Six Nations remains as scheduled, say tournament organisers
Women’s and under-20s tournaments have been postponed until later in the year
England captain Owen Farrell lifts the Six Nations trophy after they won the tournament last year. Photo: Andrew Fosker/Inpho
The Six Nations Championship will go ahead as scheduled while the Women’s and Under 20 tournaments will take place later in the year.
Tournament organisers, Six Nations Rugby Limited (SNRL) conveyed the news in a statement. It read: “Whilst closely monitoring the situation, Six Nations Rugby confirms plans to stage the men’s Guinness Six Nations Championship remain as scheduled.
“Following the successful completion of the 2020 Guinness Six Nations and Autumn Nations Cup, Six Nations Rugby is in constant dialogue with each of its governmental authorities and is further reinforcing its Covid-19 protocols.” Ireland’s first match is against Wales at the Principality stadium on February 7th.
The was some conjecture that the tournament might be moved to a later date in the calendar or even not played, a supposition given legs following a recent decision taken by the French government to support several Top 14 clubs who did not want to complete the pool stages of the Heineken Champions Cup and Challenge Cup competitions due to spiralling Covid-19 infection rates in Britain and Ireland.
ERC Rugby cancelled the final two rounds of fixtures and is looking to agree a format to complete the tournament.
When France’s sports minister Roxana Maracineanu publicly sought assurances on player safety – Fabien Galthie’s side travel to Rome, Dublin and London during the upcoming Six Nations – before agreeing to support the French team’s participation in the tournament, there was a suggestion that the competition might be in jeopardy.
The IRFU and the English RFU demonstrated during rescheduled Six Nations games and the Autumn Nations Cup matches that they can maintain a largely bio secure environment around the respective national teams. While acknowledging the recent massive spike in coronavirus infections, both unions are confident that they will be able to ensure a safe bubble to protect those involved on and off the pitch.
The Women’s Six Nations Championship will be more problematic to rearrange because the majority of players have jobs. England is the only fully professional team in the tournament. SNRL is aware that the majority players would have to quarantine for 14 days when returning from an away fixture and that’s simply not feasible for those in full-time employment.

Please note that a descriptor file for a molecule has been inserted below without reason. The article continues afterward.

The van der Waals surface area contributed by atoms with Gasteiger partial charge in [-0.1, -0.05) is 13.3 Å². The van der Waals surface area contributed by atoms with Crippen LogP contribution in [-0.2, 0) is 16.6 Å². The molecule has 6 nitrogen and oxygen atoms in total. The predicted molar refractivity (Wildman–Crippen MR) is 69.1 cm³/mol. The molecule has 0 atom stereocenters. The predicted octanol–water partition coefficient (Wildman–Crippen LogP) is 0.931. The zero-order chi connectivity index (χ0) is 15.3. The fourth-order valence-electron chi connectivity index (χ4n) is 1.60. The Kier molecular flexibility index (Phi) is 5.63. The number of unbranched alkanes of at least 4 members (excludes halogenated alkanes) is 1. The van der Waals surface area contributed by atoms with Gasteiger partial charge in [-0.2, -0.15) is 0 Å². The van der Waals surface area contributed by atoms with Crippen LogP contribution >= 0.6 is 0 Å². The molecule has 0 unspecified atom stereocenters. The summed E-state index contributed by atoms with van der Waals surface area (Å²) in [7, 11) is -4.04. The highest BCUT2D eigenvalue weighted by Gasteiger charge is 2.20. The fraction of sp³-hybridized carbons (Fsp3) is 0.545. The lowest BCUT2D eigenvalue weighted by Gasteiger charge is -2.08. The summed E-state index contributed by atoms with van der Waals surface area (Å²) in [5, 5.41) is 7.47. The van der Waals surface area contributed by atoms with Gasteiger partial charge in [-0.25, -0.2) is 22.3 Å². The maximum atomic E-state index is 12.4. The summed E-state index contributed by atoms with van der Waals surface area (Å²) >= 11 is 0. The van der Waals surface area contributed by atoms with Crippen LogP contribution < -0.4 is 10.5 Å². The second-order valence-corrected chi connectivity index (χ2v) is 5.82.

What further compounds matters in coming up with dates is the requirement for tripartite discussions involving World Rugby, Rugby Europe and Six Nations Rugby because of the need to also reschedule matches in the European qualifier for the 2021 Women’s Rugby World Cup in New Zealand (September). They have been postponed on several occasions, dating back to last summer.
As things stand there is an ongoing discussion on whether the World Cup qualifiers should take place before or after the Women’s Six Nations. Spain still have a couple of matches to play in determining whether they or Russia will join Ireland, Scotland and Italy in the World Cup qualification process where the winner goes to New Zealand, while the second-placed team gets a shot in a repechage event.
Whatever tournament comes first there are ancillary health and safety considerations outside the pandemic. There has been no women’s club rugby in Ireland since early last year and therefore to resume contact with a view to playing matches, including potentially a warm-up game, would require at least a month’s full contact training.
SNRL did stress that “we will be factoring World Cup qualifiers as part of the mix and the need for proper aligned preparations for unions that have already qualified.” The IRFU director of women’s and sevens rugby, Anthony Eddy, said: “This is disappointing news that we fully accept is in the best interests of everyone involved.
“Our training programme is reviewed on an ongoing basis to adapt to ever changing circumstances and our players have demonstrated a commendable attitude and resilience in this regard while adhering to strict safety protocols. We will also continue to work with World Rugby to ensure our Rugby World Cup 2021 qualification games can take place in a timely and safe manner.”
The Under-20 Six Nations is likely to take place in the summer as there will be no World Junior Championship this year. It’s an important benchmarking tournament from an Irish perspective in terms of an elite player development pathway and in securing contracts for players, whether in academies or not.
The IRFU officially confirmed that Kieran Campbell will take over as head coach to the Irish under-20s for 2021. The 41-year-old was an assistant coach to Noel McNamara for three seasons during which the squad won a Six Nations Grand Slam and were unbeaten following three matches in last year’s curtailed event.
Colm Tucker will stay on as forwards coach while former Ireland international Denis Leamy (defence) joins the backroom team. Campbell said: “We’ve been fortunate to have delivered one camp before Christmas. We were able to build a foundation of work through that camp and through remote video calls with the players in recent weeks.
“With this body of work completed and our commitment to exposing players to competitive game time within the current restrictions, including the ‘A’ fixture between Ulster and Leinster this Friday, players, coaches and management will be striving to ensure the group is prepared to perform for the 2021 Championship at a later date.”